See What HealthDay Can Do For You
Contact Us

Soft Contact Lenses Safe in Children

Study assessed nearly three years of follow-up data in children 8 to 12 years at time of initial fitting

a group of kids talking

FRIDAY, Dec. 18, 2020 (HealthDay News) -- Children and young teens can safely wear soft contact lenses (SCLs), according to a study recently published in Ophthalmic & Physiological Optics.

In an effort to assess the safety of SCLs, Robin L. Chalmers, a clinical trial consultant in Atlanta, and colleagues retrospectively reviewed charts from 963 children (8 to 12 years old; 782 patients in seven U.S. eye care clinics and 181 children from two international randomized clinical trials).

The researchers found that 60 percent of children were first fitted with daily disposable SCLs, with an average age at first fitting of 10.5 years and a mean of 2.8 years of follow-up. There were 122 potential ocular adverse events seen in 118 participants (12.2 percent). The annualized rate of noninfectious inflammatory adverse events was 0.66 percent per year and 0.48 percent per year for contact lens papillary conjunctivitis. There were two presumed or probable microbial keratitis cases (7.4 per 10,000 years-of-wear, both in teenage boys, with one resulting in a small scar without loss of visual acuity).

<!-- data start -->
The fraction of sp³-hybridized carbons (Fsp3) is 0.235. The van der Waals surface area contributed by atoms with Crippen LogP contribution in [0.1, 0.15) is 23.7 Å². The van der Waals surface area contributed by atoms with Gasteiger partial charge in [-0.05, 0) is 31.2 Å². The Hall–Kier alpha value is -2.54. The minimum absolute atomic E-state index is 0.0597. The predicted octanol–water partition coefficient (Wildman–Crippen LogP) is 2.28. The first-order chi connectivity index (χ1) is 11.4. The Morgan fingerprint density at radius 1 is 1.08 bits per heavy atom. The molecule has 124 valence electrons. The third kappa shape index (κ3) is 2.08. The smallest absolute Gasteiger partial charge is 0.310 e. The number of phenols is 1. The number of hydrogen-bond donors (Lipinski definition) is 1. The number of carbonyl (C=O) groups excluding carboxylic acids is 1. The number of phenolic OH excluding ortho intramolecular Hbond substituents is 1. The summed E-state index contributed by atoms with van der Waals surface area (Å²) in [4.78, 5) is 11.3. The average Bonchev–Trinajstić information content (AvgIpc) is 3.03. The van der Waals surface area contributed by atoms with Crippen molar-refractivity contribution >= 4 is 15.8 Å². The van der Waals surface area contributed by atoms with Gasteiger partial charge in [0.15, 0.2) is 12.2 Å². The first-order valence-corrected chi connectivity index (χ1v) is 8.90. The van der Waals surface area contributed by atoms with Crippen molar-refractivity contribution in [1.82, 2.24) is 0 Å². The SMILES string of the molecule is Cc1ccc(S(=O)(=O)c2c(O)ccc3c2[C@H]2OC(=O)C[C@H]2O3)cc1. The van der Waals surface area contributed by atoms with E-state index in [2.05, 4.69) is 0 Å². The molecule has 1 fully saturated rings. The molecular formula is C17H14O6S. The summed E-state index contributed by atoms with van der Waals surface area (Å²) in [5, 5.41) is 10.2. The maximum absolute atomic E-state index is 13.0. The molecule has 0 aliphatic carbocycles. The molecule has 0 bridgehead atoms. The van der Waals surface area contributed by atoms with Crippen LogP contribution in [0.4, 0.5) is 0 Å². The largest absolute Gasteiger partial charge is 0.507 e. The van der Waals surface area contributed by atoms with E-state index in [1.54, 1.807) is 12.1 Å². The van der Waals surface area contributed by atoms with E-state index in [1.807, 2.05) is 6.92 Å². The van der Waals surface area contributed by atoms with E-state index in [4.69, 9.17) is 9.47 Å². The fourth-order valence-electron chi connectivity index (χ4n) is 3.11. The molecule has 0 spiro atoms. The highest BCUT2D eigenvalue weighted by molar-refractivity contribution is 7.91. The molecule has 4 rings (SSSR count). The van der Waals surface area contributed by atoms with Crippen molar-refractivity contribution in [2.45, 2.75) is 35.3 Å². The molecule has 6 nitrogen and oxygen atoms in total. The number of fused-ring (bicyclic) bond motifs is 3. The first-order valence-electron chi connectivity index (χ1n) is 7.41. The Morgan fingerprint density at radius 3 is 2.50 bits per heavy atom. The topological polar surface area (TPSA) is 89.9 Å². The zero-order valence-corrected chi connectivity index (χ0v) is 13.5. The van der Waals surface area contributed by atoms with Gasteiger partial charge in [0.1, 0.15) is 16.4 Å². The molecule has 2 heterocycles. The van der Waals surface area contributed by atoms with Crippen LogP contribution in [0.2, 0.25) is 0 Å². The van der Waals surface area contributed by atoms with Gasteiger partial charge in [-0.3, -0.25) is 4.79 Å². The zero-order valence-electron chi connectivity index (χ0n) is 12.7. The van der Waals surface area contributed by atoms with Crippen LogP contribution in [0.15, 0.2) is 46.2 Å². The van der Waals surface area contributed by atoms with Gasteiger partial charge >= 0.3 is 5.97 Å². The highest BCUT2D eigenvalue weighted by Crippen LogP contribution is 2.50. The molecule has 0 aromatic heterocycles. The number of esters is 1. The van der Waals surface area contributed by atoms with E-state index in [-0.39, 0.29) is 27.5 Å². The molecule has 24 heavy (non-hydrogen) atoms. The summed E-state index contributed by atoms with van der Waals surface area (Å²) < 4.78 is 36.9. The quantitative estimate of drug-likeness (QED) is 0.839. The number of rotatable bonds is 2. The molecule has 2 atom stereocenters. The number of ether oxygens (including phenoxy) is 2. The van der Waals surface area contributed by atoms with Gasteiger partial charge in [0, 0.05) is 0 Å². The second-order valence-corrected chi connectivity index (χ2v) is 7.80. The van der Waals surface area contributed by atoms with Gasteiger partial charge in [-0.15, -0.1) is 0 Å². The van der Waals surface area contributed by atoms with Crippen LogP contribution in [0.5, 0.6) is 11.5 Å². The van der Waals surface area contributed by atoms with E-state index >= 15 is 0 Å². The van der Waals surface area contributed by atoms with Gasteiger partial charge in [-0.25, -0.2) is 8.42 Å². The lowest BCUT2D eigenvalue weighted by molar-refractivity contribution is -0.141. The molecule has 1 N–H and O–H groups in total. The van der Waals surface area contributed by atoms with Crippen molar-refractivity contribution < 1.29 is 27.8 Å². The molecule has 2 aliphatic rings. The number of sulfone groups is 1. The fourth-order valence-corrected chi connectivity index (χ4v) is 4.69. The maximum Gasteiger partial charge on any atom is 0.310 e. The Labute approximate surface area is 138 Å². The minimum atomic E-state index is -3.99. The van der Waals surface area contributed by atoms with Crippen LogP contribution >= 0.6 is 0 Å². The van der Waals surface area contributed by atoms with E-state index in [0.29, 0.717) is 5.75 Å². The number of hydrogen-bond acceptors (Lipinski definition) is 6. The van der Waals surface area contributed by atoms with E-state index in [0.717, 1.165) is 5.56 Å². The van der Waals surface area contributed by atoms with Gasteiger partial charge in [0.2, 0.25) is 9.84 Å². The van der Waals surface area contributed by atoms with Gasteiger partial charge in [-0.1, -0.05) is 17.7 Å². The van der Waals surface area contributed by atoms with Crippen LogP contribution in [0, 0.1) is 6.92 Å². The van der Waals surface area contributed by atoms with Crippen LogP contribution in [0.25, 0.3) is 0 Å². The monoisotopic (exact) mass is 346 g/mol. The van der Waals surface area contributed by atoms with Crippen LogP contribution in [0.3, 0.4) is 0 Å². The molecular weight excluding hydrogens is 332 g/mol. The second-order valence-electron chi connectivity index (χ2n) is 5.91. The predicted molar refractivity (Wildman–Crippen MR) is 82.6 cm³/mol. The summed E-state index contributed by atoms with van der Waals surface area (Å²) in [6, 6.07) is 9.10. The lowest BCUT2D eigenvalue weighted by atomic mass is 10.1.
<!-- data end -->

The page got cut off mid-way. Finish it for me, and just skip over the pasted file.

"The results of the current study help to answer parents' and practitioners' concerns about the risk/benefit of real-world SCL use in children and young teens and assure the relative safety of SCL use in this age group," the authors write.

The authors disclosed financial ties to the optical industry.

Abstract/Full Text

Physician's Briefing

HealthDay

HealthDay is the world’s largest syndicator of health news and content, and providers of custom health/medical content.

Consumer Health News

A health news feed, reviewing the latest and most topical health stories.

Professional News

A news feed for Health Care Professionals (HCPs), reviewing latest medical research and approvals.